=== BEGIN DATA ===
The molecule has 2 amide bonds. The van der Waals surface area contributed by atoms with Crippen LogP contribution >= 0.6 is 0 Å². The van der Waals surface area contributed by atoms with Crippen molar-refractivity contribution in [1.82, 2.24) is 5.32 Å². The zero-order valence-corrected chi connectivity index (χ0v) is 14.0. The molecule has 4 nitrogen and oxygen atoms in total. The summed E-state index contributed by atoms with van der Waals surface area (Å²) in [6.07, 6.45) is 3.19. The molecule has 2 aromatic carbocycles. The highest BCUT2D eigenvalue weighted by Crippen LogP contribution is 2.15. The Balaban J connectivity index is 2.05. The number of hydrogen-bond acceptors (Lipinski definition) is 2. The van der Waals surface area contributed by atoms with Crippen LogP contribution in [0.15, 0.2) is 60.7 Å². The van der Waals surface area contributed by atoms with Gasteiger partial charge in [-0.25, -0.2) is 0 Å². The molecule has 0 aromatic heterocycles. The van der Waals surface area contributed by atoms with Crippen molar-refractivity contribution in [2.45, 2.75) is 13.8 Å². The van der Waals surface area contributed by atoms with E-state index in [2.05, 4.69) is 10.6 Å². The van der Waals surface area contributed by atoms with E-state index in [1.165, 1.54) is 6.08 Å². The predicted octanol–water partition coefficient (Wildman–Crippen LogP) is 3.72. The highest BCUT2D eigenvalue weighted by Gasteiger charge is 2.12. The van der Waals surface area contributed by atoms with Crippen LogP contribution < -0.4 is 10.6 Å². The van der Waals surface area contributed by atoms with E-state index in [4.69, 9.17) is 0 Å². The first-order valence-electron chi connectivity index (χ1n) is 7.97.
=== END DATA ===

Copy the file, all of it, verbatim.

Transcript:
The molecule has 2 amide bonds. The van der Waals surface area contributed by atoms with Crippen LogP contribution >= 0.6 is 0 Å². The van der Waals surface area contributed by atoms with Crippen molar-refractivity contribution in [1.82, 2.24) is 5.32 Å². The zero-order valence-corrected chi connectivity index (χ0v) is 14.0. The molecule has 4 nitrogen and oxygen atoms in total. The summed E-state index contributed by atoms with van der Waals surface area (Å²) in [6.07, 6.45) is 3.19. The molecule has 2 aromatic carbocycles. The highest BCUT2D eigenvalue weighted by Crippen LogP contribution is 2.15. The Balaban J connectivity index is 2.05. The number of hydrogen-bond acceptors (Lipinski definition) is 2. The van der Waals surface area contributed by atoms with Crippen LogP contribution in [0.15, 0.2) is 60.7 Å². The van der Waals surface area contributed by atoms with Gasteiger partial charge in [-0.25, -0.2) is 0 Å². The molecule has 0 aromatic heterocycles. The van der Waals surface area contributed by atoms with Crippen molar-refractivity contribution in [2.45, 2.75) is 13.8 Å². The van der Waals surface area contributed by atoms with E-state index in [2.05, 4.69) is 10.6 Å². The van der Waals surface area contributed by atoms with E-state index in [1.165, 1.54) is 6.08 Å². The predicted octanol–water partition coefficient (Wildman–Crippen LogP) is 3.72. The highest BCUT2D eigenvalue weighted by Gasteiger charge is 2.12. The van der Waals surface area contributed by atoms with Crippen LogP contribution < -0.4 is 10.6 Å². The van der Waals surface area contributed by atoms with E-state index in [4.69, 9.17) is 0 Å². The first-order valence-electron chi connectivity index (χ1n) is 7.97.